Wisconsin adopted "Forward" as its state motto in 1851. Sculptor Jean Pond Miner was commissioned to create a representation of her home state, and in 1893 created a seven-foot-tall, bronze statue of a female figure bearing the state's maxim.
The Wisconsin Historical Society notes, "Forward is an allegory of devotion and progress, qualities Miner felt Wisconsin embodied." The statue is dedicated as a women's memorial, and now stands proudly at the west entrance of the Capitol in Madison.
Notably, Forward predates the signing of the national civil rights bill by the better half of a century. She was nearly 30 years old before women had the right to vote. Ditto for the first labor movement.
When it comes to progress, Wisconsin and Forward have been ahead of their time.
Now, Forward has been at the heart of the last month of protests and rallies in Madison. She's the centerpiece. Protesters have utilized her as a billboard to express their frustrations. She's been blindfolded while wearing "recall" signs. She's been adorned with pro-union and anti-Republican lawmaker placards. Last Saturday, during the biggest rally since the standoff began, she was wearing a Guy Fawkes, now identified as an Anonymous mask, while holding the "blue book" of Wisconsin Law and procedure in her hand.
The morning after, a handful of Wisconsin women removed all the debris and instead laid flowers at Forward's feet. They held a sign, "Women's Vigil for Labor Rights." Their children clad in "Cops for Labor" T-shirts bounced around the stairs of the Capitol as they posed for pictures from passers-by.
Melissa Austin, wife of a Madison Police Department detective, explained, "Flowers sometimes mean saying good-bye. You put flowers on somebody when they die ... But flowers are spring. Flowers are coming. Flowers are a renewal." She added, "It's not saying good-bye to Forward, it's what's to come."
Sarah Mackesey also held the sign. A Madison police officer on her day off, Mackesey offered, "Forward is our motto and Forward rocks."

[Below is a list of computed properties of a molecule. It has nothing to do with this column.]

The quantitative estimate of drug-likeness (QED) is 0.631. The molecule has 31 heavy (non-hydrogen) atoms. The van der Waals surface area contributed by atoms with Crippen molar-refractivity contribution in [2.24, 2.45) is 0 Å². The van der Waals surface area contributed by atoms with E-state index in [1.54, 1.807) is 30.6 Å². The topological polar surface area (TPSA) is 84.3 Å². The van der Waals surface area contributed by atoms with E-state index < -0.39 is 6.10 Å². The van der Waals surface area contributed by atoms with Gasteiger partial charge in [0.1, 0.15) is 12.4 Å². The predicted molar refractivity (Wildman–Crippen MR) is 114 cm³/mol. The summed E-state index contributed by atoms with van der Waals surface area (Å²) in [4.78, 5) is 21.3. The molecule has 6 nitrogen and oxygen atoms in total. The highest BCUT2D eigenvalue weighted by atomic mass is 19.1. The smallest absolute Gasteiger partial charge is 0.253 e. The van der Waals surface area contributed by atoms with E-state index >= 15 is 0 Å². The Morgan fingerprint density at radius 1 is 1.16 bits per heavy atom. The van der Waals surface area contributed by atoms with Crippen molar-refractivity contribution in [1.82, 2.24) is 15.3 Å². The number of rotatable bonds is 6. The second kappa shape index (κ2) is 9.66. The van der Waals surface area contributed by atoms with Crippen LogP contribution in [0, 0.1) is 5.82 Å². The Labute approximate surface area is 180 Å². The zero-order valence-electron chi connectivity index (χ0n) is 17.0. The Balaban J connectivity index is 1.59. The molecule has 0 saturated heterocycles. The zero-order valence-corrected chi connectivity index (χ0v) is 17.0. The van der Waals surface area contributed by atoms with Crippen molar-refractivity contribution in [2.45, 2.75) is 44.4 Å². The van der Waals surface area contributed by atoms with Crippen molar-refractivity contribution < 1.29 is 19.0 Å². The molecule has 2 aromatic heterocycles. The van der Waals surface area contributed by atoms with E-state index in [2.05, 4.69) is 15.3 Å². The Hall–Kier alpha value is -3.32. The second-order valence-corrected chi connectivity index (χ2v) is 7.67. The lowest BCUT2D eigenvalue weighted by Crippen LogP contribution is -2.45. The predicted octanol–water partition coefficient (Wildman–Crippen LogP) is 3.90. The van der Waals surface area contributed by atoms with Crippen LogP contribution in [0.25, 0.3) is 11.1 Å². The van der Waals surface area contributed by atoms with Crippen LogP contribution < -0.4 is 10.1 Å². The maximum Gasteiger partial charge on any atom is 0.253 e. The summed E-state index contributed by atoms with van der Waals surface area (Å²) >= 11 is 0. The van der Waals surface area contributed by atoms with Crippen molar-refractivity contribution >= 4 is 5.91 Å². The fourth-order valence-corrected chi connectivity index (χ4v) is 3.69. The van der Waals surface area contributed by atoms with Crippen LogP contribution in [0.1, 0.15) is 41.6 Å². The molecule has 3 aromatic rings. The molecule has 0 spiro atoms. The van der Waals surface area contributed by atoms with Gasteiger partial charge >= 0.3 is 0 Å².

Wisconsin's new Republican governor, Scott Walker, had been insisting he needed to eradicate the public employees' collective bargaining rights to "balance the budget"-- a budget he made worse when he gave tax breaks to corporations.
Walker's real goal was revealed in a conversation with a man impersonating the oil heir David Koch. Walker wants to be like Ronald Reagan. He wants to "do something big." Under the guise of "fiscal responsibility," Walker has been trying to kill a long-time foe of the right wing -- organized labor -- and with it wages, pensions and working conditions for which people have fought for decades.
"Balancing the budget" has become the lukewarm excuse to bust unions much like the iffy deviated septum is why you have to get that nose job. "I do Botox ... for my headaches." Sure. "People making $40,000 a year to teach kids are greedy parasitic union thugs." Uh huh.
If this had happened in another state, the response would have been different. But in Wisconsin people have always thought of themselves as easygoing, open-minded and mellow -- and their reaction has been visceral. Besides the big rallies overtaking the Capitol, many Wisconsinites have been showing up to be near Forward as a part of their daily errands. "Go grocery shopping, protest Scott Walker taking away union rights, pick up school uniforms and start dinner."
These purported "union thugs" held G-rated, family-friendly, stroller-packed affable demonstrations. In true courteous Wisconsin fashion, one of their chants to the 14 senators who left the state to hold off a vote was "Thank you!"
The several generations of Wisconsinites sauntering around the Capitol in the cold are even more of an apt symbol of what organized labor, pensions, health care and a living wage mean for working people: It's family. The ability to take care of their families.
The protesters I talked to are afraid for their families and concerned for their neighbors. They're shocked by the injustice and ashamed they weren't more vigilant when electing Walker. But mostly they're resolute.
"It's painful standing up for your rights," said Austin, noting her generation born in the '70s has never before had to deal with this kind of strife.
Austin relayed, "They [rights] were fought for..." Mackesey jumped in, "Again and again and again!"
Tina Dupuy is an award-winning writer and fill-in host at The Young Turks. Tina can be reached at firstname.lastname@example.org.